• For example, what about being inquisitive?
  • (Inquisitiveness may be shown by asking
    questions)

28
  • Try the following ACTIVITIES

29
Examining a cube
  • Create a group of 3/4 persons.
  • Sit around a table facing each other in the
    group.
  • Examine (but do not touch/move) a cube which is
    placed on top of a plastic cup on the table.
  • Being inquisitive !
  • Can you (individually) put forward a question to
    ask about the cube ?
  • Please record the diversity of questions coming
    from the persons in the group.

30
What is written on the bottom, i.e. on the hidden
side of the cube?
  • In your group, discuss this question.
  • Record your group prediction(s).
  • If you feel it is useful, your group may give
    more than one justification.

Now try to justify your predictions.
And, if you have more than one prediction,
identify the one your group considers to be
dominant.
31
Examining another cube
  • The previous exercise was (I hope) simple.
    (school students find it easy)
  • NOW, in your groups, examine (but do not
    touch/move) a new cube placed on the plastic cup.
  • AGAIN put forward your predicted response to what
    is on the hidden, bottom face of the cube.
  • AGAIN record your prediction(s).

32
Cube 3 - A further stage
  • Carefully raise one corner of the cube so that,
    with the use of a mirror, you can see the number
    recorded in the top right corner, OR the bottom
    left corner (but not both !!)
  • Modify (add to) your prediction as to what is
    written on the bottom of the cube.
  • TRY TO GIVE A FULL PREDICTION COVERING ALL THAT
    IS WRITTEN.

33
Cube 3 and degree of observation
  • Does cube 3 give us any insight into the
    scientific approach ?
  • Does it suggest that we do not necessarily need
    to observe everything and that we can make
    calculated guesses from other observations ?
  • Make inferences on incomplete observations .
  • If a gas is colourless and lighter than air, can
    we infer it is probably hydrogen ?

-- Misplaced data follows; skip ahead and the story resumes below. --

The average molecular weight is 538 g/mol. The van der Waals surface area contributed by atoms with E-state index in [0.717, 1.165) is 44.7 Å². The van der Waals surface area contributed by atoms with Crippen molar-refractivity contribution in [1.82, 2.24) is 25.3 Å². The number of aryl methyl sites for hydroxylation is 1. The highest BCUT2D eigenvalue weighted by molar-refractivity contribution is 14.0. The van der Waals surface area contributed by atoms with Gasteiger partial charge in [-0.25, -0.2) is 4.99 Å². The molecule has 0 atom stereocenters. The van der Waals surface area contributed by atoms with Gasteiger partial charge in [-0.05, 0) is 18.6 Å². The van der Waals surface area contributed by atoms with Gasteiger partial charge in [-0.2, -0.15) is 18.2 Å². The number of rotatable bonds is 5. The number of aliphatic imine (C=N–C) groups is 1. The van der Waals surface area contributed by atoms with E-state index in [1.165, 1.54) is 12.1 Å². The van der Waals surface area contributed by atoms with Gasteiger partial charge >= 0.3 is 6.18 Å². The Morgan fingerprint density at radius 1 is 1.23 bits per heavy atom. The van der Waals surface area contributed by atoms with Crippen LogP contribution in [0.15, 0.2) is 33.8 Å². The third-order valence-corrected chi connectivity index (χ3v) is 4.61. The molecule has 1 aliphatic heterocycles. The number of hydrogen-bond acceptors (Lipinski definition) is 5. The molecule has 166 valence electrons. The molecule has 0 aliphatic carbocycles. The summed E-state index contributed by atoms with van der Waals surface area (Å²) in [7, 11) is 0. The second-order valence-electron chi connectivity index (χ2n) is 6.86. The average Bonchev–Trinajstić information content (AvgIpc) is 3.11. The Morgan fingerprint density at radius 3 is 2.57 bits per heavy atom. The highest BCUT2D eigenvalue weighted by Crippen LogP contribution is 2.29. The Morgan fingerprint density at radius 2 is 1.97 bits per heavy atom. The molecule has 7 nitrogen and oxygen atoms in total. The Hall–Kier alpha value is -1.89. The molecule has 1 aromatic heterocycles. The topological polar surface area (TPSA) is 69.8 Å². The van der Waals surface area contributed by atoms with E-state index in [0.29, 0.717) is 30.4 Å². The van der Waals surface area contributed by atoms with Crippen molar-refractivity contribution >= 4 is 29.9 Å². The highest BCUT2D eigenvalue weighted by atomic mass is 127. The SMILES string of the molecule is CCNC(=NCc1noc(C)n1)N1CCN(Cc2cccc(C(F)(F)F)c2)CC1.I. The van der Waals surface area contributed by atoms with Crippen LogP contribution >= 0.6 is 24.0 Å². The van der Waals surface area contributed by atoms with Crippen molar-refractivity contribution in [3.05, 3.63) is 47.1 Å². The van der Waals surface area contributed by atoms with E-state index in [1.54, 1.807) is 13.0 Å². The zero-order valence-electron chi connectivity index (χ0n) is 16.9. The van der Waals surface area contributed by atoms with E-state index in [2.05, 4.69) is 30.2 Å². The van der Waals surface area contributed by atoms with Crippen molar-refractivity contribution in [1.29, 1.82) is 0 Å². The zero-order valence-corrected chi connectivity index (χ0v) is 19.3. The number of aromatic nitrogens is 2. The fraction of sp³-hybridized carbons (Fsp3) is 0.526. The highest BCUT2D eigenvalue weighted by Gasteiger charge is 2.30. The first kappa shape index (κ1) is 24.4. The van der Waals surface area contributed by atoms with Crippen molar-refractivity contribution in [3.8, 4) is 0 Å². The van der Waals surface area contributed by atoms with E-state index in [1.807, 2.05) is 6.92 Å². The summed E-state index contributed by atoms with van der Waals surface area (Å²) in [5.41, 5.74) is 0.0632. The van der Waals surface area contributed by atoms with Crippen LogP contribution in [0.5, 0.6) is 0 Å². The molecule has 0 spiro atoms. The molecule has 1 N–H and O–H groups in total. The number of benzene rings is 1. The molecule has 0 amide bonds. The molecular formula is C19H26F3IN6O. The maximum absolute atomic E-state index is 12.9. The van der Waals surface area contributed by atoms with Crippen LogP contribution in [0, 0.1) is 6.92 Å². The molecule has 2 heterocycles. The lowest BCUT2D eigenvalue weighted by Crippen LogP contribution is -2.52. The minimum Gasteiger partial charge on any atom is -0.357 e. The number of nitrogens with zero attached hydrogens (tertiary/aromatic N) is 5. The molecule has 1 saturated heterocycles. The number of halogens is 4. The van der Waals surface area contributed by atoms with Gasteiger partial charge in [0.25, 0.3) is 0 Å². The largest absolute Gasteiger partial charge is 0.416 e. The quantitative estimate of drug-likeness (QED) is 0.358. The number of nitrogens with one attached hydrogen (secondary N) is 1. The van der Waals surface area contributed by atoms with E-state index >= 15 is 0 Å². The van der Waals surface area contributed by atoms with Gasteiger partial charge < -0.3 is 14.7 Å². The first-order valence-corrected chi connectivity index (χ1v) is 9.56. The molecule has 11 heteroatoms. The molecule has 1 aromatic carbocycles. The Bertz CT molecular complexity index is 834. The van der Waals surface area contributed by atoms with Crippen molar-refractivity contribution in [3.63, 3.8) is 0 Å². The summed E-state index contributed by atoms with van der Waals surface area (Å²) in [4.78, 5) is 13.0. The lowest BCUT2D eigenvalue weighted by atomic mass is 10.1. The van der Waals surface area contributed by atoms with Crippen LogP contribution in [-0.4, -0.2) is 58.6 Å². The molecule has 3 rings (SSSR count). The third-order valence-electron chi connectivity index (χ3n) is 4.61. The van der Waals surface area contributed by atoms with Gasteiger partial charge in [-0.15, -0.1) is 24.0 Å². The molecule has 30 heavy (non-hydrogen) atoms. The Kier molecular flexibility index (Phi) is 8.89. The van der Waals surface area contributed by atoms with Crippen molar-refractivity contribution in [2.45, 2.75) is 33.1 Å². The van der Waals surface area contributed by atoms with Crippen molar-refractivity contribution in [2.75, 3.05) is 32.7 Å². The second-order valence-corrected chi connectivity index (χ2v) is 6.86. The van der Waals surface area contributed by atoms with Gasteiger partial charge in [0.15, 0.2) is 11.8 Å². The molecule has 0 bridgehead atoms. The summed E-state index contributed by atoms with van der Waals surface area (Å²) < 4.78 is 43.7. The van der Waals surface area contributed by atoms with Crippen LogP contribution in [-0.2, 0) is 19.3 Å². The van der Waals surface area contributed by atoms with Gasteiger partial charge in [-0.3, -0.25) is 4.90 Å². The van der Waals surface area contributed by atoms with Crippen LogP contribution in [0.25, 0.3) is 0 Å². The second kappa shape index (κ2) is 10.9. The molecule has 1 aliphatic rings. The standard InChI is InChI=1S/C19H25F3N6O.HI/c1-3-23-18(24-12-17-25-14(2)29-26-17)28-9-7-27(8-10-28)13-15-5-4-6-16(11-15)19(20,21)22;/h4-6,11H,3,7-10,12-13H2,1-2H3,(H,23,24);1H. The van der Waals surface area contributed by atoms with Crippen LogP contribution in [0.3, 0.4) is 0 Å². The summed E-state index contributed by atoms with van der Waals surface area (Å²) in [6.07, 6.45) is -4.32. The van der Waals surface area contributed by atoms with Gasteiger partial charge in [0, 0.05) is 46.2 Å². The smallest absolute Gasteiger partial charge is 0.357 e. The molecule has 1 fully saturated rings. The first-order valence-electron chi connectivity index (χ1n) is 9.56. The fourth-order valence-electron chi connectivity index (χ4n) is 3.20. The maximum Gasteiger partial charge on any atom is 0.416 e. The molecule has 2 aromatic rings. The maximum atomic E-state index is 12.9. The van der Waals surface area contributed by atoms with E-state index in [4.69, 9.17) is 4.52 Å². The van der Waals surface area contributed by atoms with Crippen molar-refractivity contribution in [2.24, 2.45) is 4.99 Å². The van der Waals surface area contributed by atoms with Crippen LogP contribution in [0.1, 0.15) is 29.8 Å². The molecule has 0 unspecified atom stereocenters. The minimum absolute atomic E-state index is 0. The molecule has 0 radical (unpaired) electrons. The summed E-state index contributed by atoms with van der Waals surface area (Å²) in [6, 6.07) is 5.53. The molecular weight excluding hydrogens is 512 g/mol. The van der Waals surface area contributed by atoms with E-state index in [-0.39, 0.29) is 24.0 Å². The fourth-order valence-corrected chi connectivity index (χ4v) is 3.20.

• Or if a gas is known to be hydrogen, then can we
    infer a balloon containing hydrogen will ..

34
The Importance of Inference
Try reading the passage below
Aoccdrnig to rscheearch at Cmabrigde Uinervtisy, it deosn't mttaer in waht oredr the ltteers in a wrod are, the olny iprmoatnt tihng is taht the frist and lsat ltteer be at the rghit pclae. The rset can be a toatl mses and you can sitll raed it wouthit a porbelm. Tihs is bcuseae the huamn mnid deos not raed ervey lteter by istlef, but the wrod as a wlohe.
35
Acting the scientific way
  • If inference skill is a key to being
    scientific,
  • even if observation is incomplete,
  • what about making predictions ?

36
(No Transcript)
37
Observe what does actually happen.
What explanation do you have for what happened?
You should be able to put forward at least one
explanation. Explanations from the group may not
all be the same.
Select one explanation which you like. Now based
on that possible explanation, predict what will
happen when the second hole is uncovered.
38
Observe what actually did happen.
Did the result match your prediction ? If so, do
you feel your prediction is good? If NOT, it
seems your prediction is not good. Can you put
forward another Prediction?

Now we have one more hole. Let us again make a
prediction about the outcome if we uncover all 3
holes.
39
Summarising
  • Science is limited to operations within certain
    boundaries (assumptions).
  • Observations are scientific, but not always easy.
  • Inferences are scientific and often can be made
    with incomplete observation.
  • Making predictions is an important scientific
    attribute, as are putting forward explanations.
  • So why is school (university) science so much
    about knowing facts ?

40
Session 3
  • Individual presentation
  • Taking whatever optical illusion you wish, please
    present this to the group (from powerpoint or
    from the internet, or as a live demonstration).
  • The challenge
  • In doing this, please pay attention to the need
    to present to the audience (not the screen or the
    ceiling/floor) and please note the audience needs
    to understand the point of your presentation.